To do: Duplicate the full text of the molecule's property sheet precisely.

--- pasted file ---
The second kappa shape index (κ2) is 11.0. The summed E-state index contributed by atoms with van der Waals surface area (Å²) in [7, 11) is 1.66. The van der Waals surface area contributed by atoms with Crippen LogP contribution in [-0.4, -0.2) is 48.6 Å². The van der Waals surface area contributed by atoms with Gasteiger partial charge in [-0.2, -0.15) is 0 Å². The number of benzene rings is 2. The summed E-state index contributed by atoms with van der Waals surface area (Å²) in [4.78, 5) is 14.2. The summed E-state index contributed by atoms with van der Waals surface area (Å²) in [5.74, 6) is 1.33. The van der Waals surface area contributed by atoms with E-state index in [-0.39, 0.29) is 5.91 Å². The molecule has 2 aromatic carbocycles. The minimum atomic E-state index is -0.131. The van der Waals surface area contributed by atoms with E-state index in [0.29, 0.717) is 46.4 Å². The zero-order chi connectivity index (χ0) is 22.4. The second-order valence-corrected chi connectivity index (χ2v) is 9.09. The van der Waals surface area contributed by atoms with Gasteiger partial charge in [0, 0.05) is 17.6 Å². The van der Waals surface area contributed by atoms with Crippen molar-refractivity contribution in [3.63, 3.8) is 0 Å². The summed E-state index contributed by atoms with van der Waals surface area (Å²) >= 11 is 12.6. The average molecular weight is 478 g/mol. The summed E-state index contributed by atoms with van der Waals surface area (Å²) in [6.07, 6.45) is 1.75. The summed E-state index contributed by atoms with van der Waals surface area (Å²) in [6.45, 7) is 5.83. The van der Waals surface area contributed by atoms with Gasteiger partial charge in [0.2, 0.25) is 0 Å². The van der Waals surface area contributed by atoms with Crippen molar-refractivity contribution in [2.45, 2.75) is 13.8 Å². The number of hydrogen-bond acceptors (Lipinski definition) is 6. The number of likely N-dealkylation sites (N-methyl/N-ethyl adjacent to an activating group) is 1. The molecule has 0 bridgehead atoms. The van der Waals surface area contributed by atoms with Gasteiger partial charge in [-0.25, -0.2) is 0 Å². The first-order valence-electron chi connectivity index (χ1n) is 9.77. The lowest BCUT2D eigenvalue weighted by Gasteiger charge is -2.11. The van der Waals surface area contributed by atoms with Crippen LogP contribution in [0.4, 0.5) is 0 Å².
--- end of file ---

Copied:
The second kappa shape index (κ2) is 11.0. The summed E-state index contributed by atoms with van der Waals surface area (Å²) in [7, 11) is 1.66. The van der Waals surface area contributed by atoms with Crippen LogP contribution in [-0.4, -0.2) is 48.6 Å². The van der Waals surface area contributed by atoms with Gasteiger partial charge in [-0.2, -0.15) is 0 Å². The number of benzene rings is 2. The summed E-state index contributed by atoms with van der Waals surface area (Å²) in [4.78, 5) is 14.2. The summed E-state index contributed by atoms with van der Waals surface area (Å²) in [5.74, 6) is 1.33. The van der Waals surface area contributed by atoms with E-state index in [-0.39, 0.29) is 5.91 Å². The molecule has 2 aromatic carbocycles. The minimum atomic E-state index is -0.131. The van der Waals surface area contributed by atoms with E-state index in [0.29, 0.717) is 46.4 Å². The zero-order chi connectivity index (χ0) is 22.4. The second-order valence-corrected chi connectivity index (χ2v) is 9.09. The van der Waals surface area contributed by atoms with Gasteiger partial charge in [0, 0.05) is 17.6 Å². The van der Waals surface area contributed by atoms with Crippen molar-refractivity contribution in [3.63, 3.8) is 0 Å². The summed E-state index contributed by atoms with van der Waals surface area (Å²) >= 11 is 12.6. The average molecular weight is 478 g/mol. The summed E-state index contributed by atoms with van der Waals surface area (Å²) in [6.07, 6.45) is 1.75. The summed E-state index contributed by atoms with van der Waals surface area (Å²) in [6.45, 7) is 5.83. The van der Waals surface area contributed by atoms with Gasteiger partial charge in [0.2, 0.25) is 0 Å². The van der Waals surface area contributed by atoms with Crippen molar-refractivity contribution in [2.45, 2.75) is 13.8 Å². The number of hydrogen-bond acceptors (Lipinski definition) is 6. The number of likely N-dealkylation sites (N-methyl/N-ethyl adjacent to an activating group) is 1. The molecule has 0 bridgehead atoms. The van der Waals surface area contributed by atoms with Gasteiger partial charge in [-0.25, -0.2) is 0 Å². The first-order valence-electron chi connectivity index (χ1n) is 9.77. The lowest BCUT2D eigenvalue weighted by Gasteiger charge is -2.11. The van der Waals surface area contributed by atoms with Crippen LogP contribution in [0.4, 0.5) is 0 Å².